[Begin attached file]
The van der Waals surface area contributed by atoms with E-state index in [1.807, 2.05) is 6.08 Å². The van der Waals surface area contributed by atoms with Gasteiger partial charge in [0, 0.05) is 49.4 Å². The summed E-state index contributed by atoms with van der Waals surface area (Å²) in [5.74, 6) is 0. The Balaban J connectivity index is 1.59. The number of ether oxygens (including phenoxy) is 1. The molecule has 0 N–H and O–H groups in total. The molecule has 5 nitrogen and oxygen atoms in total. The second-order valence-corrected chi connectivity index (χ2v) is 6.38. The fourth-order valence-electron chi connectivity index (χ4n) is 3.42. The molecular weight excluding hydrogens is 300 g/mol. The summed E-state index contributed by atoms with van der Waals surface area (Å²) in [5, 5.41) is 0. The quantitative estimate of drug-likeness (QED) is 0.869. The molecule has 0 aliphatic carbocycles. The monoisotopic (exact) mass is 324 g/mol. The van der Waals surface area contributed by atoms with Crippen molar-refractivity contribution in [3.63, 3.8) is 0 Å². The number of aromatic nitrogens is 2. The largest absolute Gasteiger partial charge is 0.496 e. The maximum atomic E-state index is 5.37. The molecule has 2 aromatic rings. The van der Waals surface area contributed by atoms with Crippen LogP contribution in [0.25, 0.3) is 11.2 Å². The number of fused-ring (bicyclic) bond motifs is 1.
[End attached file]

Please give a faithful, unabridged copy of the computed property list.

The van der Waals surface area contributed by atoms with E-state index in [1.807, 2.05) is 6.08 Å². The van der Waals surface area contributed by atoms with Gasteiger partial charge in [0, 0.05) is 49.4 Å². The summed E-state index contributed by atoms with van der Waals surface area (Å²) in [5.74, 6) is 0. The Balaban J connectivity index is 1.59. The number of ether oxygens (including phenoxy) is 1. The molecule has 0 N–H and O–H groups in total. The molecule has 5 nitrogen and oxygen atoms in total. The second-order valence-corrected chi connectivity index (χ2v) is 6.38. The fourth-order valence-electron chi connectivity index (χ4n) is 3.42. The molecular weight excluding hydrogens is 300 g/mol. The summed E-state index contributed by atoms with van der Waals surface area (Å²) in [5, 5.41) is 0. The quantitative estimate of drug-likeness (QED) is 0.869. The molecule has 0 aliphatic carbocycles. The monoisotopic (exact) mass is 324 g/mol. The van der Waals surface area contributed by atoms with Crippen molar-refractivity contribution in [3.63, 3.8) is 0 Å². The number of aromatic nitrogens is 2. The largest absolute Gasteiger partial charge is 0.496 e. The maximum atomic E-state index is 5.37. The molecule has 2 aromatic rings. The van der Waals surface area contributed by atoms with Crippen LogP contribution in [0.25, 0.3) is 11.2 Å². The number of fused-ring (bicyclic) bond motifs is 1.